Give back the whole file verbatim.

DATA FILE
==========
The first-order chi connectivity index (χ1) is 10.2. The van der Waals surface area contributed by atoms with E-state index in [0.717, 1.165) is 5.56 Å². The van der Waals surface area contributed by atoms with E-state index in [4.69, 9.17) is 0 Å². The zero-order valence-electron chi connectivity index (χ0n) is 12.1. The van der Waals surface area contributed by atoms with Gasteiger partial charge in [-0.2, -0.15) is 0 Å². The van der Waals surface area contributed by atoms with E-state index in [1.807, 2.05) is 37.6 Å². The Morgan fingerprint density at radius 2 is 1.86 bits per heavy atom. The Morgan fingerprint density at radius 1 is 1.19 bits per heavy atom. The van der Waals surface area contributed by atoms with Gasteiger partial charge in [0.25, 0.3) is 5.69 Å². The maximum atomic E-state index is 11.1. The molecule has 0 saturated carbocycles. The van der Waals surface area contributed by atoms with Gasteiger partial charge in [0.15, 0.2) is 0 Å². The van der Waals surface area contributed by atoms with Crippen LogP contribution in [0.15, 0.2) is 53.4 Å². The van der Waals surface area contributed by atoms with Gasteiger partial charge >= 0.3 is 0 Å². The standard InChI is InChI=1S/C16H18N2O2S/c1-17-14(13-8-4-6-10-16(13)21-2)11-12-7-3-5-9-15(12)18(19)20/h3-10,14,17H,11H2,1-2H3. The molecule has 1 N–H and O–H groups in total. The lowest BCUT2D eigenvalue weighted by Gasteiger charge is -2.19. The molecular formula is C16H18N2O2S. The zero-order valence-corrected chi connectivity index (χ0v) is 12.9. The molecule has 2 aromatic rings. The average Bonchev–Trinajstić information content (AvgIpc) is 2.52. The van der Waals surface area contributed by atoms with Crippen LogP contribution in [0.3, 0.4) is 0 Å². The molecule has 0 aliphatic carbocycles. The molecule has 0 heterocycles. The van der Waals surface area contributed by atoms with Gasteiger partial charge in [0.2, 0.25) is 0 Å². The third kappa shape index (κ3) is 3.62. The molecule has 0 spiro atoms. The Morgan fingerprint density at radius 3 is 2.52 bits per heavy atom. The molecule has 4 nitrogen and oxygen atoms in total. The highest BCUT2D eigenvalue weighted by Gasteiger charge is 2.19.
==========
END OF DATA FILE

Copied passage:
The first-order chi connectivity index (χ1) is 10.2. The van der Waals surface area contributed by atoms with E-state index in [0.717, 1.165) is 5.56 Å². The van der Waals surface area contributed by atoms with E-state index in [4.69, 9.17) is 0 Å². The zero-order valence-electron chi connectivity index (χ0n) is 12.1. The van der Waals surface area contributed by atoms with Gasteiger partial charge in [-0.2, -0.15) is 0 Å². The van der Waals surface area contributed by atoms with E-state index in [1.807, 2.05) is 37.6 Å². The Morgan fingerprint density at radius 2 is 1.86 bits per heavy atom. The Morgan fingerprint density at radius 1 is 1.19 bits per heavy atom. The van der Waals surface area contributed by atoms with Gasteiger partial charge in [0.25, 0.3) is 5.69 Å². The maximum atomic E-state index is 11.1. The molecule has 0 saturated carbocycles. The van der Waals surface area contributed by atoms with Gasteiger partial charge in [0.15, 0.2) is 0 Å². The van der Waals surface area contributed by atoms with Crippen LogP contribution in [0.15, 0.2) is 53.4 Å². The van der Waals surface area contributed by atoms with Gasteiger partial charge >= 0.3 is 0 Å². The standard InChI is InChI=1S/C16H18N2O2S/c1-17-14(13-8-4-6-10-16(13)21-2)11-12-7-3-5-9-15(12)18(19)20/h3-10,14,17H,11H2,1-2H3. The molecule has 1 N–H and O–H groups in total. The lowest BCUT2D eigenvalue weighted by Gasteiger charge is -2.19. The molecular formula is C16H18N2O2S. The zero-order valence-corrected chi connectivity index (χ0v) is 12.9. The molecule has 2 aromatic rings. The average Bonchev–Trinajstić information content (AvgIpc) is 2.52. The van der Waals surface area contributed by atoms with Crippen LogP contribution in [0.3, 0.4) is 0 Å². The molecule has 0 aliphatic carbocycles. The molecule has 0 heterocycles. The van der Waals surface area contributed by atoms with Gasteiger partial charge in [0.2, 0.25) is 0 Å². The third kappa shape index (κ3) is 3.62. The molecule has 0 spiro atoms. The Morgan fingerprint density at radius 3 is 2.52 bits per heavy atom. The molecule has 4 nitrogen and oxygen atoms in total. The highest BCUT2D eigenvalue weighted by Gasteiger charge is 2.19.